FEEDING PEA TO MODULATE POST-PRANDIAL METABOLIC RESPONSE: IMPACT ON WELFARE, HEALTH AND PERFORMANCE OF FEED RESTRICTED BROILER BREEDERS
An experiment was conducted for 244 d to investigate the impact of feeding a pea or wheat based diet on post-prandial metabolic status, production, health and welfare of feed restricted broiler breeders. A wheat- or pea-based diet was fed on an every-other-day basis from 3-15 wk of age and every-day basis thereafter (15-21 wk). At 21 wk of age, broiler breeder pullets were fed either a pea- or wheat-based diet once (OAD; 08:00) or twice (TAD; 08:00, 15:00) a day until the end of experimental period. At 84 d of age, uniformity was improved by feeding a pea-based diet. Broiler breeders fed a pea-based diet resulted in a reduced post-prandial glucose peak and relative liver weight and fat content over the period between meals. A treatment by time interaction showed that less fat was stored in the liver over the period of 48 h as a result of feeding a pea-based diet. Over the 48 h period between feeding, the expression of acetyl CoA carboxylase and VLDL-apolipoprotein was reduced for birds fed pea. Interaction effects of dietary treatment and time demonstrated a reduced degree of change (over the period of 48 h) in the expression of malic enzyme genes in pullets fed a pea-based diet. Birds fed a wheat-based diet demonstrated increased drinking over the 48 h period. Interactions between diet and day showed that pullets fed a pea-based diet expressed increased comfort and resting behavior, and reduced foraging and walking behavior during the off-feed day (24-48 h). Feeding a pea-based diet resulted in reduced levels of serum non-esterified fatty acids and β-hydroxybutyrate starting at 26 to 28 h post-feeding. During the laying phase, feeding the wheat-based diet on TAD basis improved hen-day egg production as compared to the OAD feeding program, but feeding frequency did not affect production of hens fed the pea-based diet. Hens fed the pea-based diet once-a-day had a lower average egg weight than other diet by feeding frequency subclasses. Feeding a pea-based diet reduced total embryonic mortality. In conclusion, feeding a pea-based diet resulted in improved performance and welfare of feed restricted broiler breeders.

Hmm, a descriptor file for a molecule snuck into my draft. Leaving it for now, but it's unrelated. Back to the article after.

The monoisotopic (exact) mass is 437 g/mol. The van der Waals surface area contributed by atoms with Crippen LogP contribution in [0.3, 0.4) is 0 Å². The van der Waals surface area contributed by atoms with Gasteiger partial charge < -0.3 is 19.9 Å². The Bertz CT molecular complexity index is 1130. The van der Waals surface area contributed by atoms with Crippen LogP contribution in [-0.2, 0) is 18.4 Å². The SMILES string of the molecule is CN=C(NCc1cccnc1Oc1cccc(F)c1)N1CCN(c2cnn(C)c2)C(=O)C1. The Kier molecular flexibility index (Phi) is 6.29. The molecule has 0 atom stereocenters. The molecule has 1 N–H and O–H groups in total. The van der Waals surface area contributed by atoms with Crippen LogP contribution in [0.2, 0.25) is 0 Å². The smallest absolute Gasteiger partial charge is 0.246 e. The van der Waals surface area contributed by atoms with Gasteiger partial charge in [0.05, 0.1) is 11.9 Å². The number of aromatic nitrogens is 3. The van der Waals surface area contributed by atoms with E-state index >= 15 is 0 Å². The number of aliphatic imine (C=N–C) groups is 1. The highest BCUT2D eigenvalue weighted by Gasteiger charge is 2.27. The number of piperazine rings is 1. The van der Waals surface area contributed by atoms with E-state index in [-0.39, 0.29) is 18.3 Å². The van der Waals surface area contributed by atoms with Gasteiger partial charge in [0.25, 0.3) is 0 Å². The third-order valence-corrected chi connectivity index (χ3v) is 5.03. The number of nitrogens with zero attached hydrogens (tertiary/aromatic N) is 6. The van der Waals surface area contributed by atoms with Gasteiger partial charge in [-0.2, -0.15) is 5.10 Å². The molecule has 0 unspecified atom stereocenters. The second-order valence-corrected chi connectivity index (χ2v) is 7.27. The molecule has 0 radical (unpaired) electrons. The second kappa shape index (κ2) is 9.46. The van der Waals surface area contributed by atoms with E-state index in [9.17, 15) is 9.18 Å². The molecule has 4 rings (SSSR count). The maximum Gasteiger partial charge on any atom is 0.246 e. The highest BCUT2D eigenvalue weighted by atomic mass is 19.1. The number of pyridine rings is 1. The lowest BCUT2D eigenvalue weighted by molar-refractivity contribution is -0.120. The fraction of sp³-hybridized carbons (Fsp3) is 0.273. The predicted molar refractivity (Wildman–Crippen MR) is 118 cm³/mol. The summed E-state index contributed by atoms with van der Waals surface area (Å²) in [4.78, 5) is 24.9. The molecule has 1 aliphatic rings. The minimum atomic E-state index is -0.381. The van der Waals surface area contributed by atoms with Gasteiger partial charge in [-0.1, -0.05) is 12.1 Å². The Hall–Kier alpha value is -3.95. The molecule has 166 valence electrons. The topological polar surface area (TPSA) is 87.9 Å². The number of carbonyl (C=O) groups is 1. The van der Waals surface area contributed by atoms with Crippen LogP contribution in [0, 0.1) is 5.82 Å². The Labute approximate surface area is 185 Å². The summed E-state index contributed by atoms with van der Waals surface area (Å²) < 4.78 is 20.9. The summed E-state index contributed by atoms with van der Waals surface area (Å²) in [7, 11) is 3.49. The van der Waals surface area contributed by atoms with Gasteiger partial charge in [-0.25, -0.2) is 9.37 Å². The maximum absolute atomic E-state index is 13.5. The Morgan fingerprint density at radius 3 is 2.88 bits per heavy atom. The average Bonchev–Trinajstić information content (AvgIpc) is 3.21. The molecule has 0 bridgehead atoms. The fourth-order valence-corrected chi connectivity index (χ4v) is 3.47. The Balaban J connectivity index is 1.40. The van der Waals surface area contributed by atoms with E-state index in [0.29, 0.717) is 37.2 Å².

slowly digested starch, lipid metabolism, behaviour, body weight uniformity, hatchability, satiety
Doctor of Philosophy (Ph.D.)
Animal and Poultry Science